Automatic Schema Drift Management
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Automatic Schema Drift Management

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Article Summary


Schema drift refers to the gradual changes in the structure of data in a Source over time. These changes can have a significant impact on the integrity, and accuracy of data being replicated to a destination Target, such as a data warehouse.

Rivery provides automatd solutions for extracting, transforming, and loading data from various Sources into a Target. One of the key features is the ability to detect and handle schema changes in the Source.

Here's an Illustration of Schema Drift

Customers Table: Initial Structure

IDNameAddressPhone Number
1Jane500 7th Avenue5551235555
2John16 Great Chapel Street5554565556

Customers Table: After Schema Drift

IDNameAddressPhone NumberEmailSocial Media Handle
1Jane500 7th Avenue555-123-5555NullNull
2John16 Great Chapel Street555-456-5556NullNull
3Bob14425 Falcon Head Blvd(+1)

The Customers database initially included four columns, as seen in this example: "ID," "Name," "Address," and "Phone Number." However, due to schema drift, the table now has two extra columns, "Email" and "Social Media Handle," and the "Phone Number" column's data type has been changed from integer to string.

Handling Schema Changes

When a schema change is detected in the Source, Rivery updates the schema in the destination Target to match the new structure. This is done without interrupting the flow of data and without requiring manual intervention in any scenario, whether it's through Standard extraction or CDC.

the process involves detecting any changes in the data source (Standard/CDC) by comparing it with the metadata. The metadata is essentially a record of the structure and attributes of the data source.

To ensure that the process is always up-to-date, Rivery will resync the metadata and the data source on each run, meaning it will compare the two and make any necessary updates. Once the metadata and the data source are in sync, Rivery will use the metadata as the base for the data processing.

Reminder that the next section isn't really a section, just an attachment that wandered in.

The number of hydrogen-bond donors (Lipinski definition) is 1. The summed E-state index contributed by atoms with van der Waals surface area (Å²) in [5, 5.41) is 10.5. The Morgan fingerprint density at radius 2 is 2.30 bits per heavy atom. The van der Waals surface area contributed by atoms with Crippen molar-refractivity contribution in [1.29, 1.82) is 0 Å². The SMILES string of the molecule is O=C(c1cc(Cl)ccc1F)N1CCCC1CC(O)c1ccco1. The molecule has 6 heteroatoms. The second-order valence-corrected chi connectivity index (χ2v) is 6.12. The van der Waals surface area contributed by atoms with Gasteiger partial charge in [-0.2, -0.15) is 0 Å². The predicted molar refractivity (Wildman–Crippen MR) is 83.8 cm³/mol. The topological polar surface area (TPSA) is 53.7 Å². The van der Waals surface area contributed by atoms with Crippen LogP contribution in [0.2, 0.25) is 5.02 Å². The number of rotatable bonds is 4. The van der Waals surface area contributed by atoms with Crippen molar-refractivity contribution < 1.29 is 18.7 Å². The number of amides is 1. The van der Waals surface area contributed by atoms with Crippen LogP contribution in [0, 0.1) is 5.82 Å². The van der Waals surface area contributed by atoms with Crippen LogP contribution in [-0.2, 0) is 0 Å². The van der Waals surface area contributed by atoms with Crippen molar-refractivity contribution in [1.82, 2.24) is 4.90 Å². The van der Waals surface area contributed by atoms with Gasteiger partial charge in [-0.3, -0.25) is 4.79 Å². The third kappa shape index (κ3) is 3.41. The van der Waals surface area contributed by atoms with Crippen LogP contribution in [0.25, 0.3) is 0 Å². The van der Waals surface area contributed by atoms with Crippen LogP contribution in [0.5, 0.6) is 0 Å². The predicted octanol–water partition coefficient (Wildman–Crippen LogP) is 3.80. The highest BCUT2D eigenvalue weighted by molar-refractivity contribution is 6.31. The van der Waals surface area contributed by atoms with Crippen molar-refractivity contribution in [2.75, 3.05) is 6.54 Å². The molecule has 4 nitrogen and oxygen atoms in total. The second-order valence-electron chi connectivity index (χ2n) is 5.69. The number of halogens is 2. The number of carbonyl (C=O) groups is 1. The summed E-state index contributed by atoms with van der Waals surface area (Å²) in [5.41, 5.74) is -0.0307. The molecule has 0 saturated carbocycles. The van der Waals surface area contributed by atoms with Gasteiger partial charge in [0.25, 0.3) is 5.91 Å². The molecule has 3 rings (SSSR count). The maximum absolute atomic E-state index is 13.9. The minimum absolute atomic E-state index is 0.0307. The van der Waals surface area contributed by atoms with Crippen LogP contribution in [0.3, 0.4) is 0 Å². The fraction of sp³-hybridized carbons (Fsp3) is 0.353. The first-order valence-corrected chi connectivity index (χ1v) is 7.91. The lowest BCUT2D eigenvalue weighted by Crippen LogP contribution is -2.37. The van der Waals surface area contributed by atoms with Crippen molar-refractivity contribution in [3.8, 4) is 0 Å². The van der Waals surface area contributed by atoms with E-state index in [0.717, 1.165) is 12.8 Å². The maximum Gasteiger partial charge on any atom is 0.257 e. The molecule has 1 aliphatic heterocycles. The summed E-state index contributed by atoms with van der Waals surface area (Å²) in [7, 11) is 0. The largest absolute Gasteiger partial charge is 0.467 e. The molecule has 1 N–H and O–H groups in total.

In cases where the user makes changes to the data source, Rivery will detect these changes and update the metadata accordingly. This ensures that the metadata always reflects the most recent state of the data source, allowing for accurate processing and analysis.

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Dropping a Column in the Source Table

When a column in the Source is dropped, but the corresponding column in the Target still exists. In this case, the dropped field in the target table will be populated with null values.

Renaming a Column in the Source Table

Any renaming of a column in the source table will be detected as soon as a user runs the River. This will result in a new column being added to the target table with the updated name, along with a new record. The previous table records will be duplicated, with null values in the newly added column.

The main objective of this approach is to ensure that the addition of the new column does not negatively impact any existing processes. By inserting new records into the new column and keeping old records as null values, Rivery is able to maintain the integrity of the original data while also incorporating new information into the dataset.

Adding a Column in the Source Table

If a new column is added to the source table, Rivery will detect this as soon as the user runs the River and add it to the target table.
Previous records that already existed in the target table before the new column was created will have null values for that column.

Changing Data Type of an Existing Column

If the data type of an existing column is changed in the source table, the target column will be set as the "wider" data type.
For example, if the field is changed from an integer to a string, the target data type will be changed to a string, as this data type can encapsulate integer values.
However, if the column has been changed from a string to a date, it will remain a string in the Target.

Sources Supporting Schema Drift

Schema drift is available for the following Sources:

  • BigQuery
  • MariaDB
  • Microsoft SQL Server
  • MySQL
  • Oracle
  • PostgreSQL
  • Redshift
  • Salesforce
  • SAP S4/Hana
  • Teradata
  • Vertica
  • MongoDB - In this instance, we're using the most recent 100 pages from each run to sync the schema.

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